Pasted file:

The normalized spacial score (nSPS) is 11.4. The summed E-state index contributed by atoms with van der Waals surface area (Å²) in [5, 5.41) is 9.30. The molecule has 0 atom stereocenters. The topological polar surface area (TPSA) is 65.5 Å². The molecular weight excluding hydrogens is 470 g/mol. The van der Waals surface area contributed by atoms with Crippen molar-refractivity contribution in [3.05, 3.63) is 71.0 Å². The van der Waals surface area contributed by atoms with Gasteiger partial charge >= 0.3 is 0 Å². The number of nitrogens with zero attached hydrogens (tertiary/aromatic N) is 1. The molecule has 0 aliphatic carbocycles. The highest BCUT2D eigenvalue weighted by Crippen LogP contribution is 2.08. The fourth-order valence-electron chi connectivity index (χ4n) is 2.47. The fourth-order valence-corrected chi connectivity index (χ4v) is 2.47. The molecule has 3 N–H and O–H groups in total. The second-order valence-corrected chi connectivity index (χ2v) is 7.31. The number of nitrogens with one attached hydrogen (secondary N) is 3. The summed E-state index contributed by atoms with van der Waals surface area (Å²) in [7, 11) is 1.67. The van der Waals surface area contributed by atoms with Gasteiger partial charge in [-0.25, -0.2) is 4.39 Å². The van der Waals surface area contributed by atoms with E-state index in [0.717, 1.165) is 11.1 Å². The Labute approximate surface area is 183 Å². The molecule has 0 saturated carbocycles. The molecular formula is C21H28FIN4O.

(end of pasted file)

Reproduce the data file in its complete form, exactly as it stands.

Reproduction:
The normalized spacial score (nSPS) is 11.4. The summed E-state index contributed by atoms with van der Waals surface area (Å²) in [5, 5.41) is 9.30. The molecule has 0 atom stereocenters. The topological polar surface area (TPSA) is 65.5 Å². The molecular weight excluding hydrogens is 470 g/mol. The van der Waals surface area contributed by atoms with Crippen molar-refractivity contribution in [3.05, 3.63) is 71.0 Å². The van der Waals surface area contributed by atoms with Gasteiger partial charge >= 0.3 is 0 Å². The number of nitrogens with zero attached hydrogens (tertiary/aromatic N) is 1. The molecule has 0 aliphatic carbocycles. The highest BCUT2D eigenvalue weighted by Crippen LogP contribution is 2.08. The fourth-order valence-electron chi connectivity index (χ4n) is 2.47. The fourth-order valence-corrected chi connectivity index (χ4v) is 2.47. The molecule has 3 N–H and O–H groups in total. The second-order valence-corrected chi connectivity index (χ2v) is 7.31. The number of nitrogens with one attached hydrogen (secondary N) is 3. The summed E-state index contributed by atoms with van der Waals surface area (Å²) in [7, 11) is 1.67. The van der Waals surface area contributed by atoms with Gasteiger partial charge in [-0.25, -0.2) is 4.39 Å². The van der Waals surface area contributed by atoms with E-state index in [0.717, 1.165) is 11.1 Å². The Labute approximate surface area is 183 Å². The molecule has 0 saturated carbocycles. The molecular formula is C21H28FIN4O.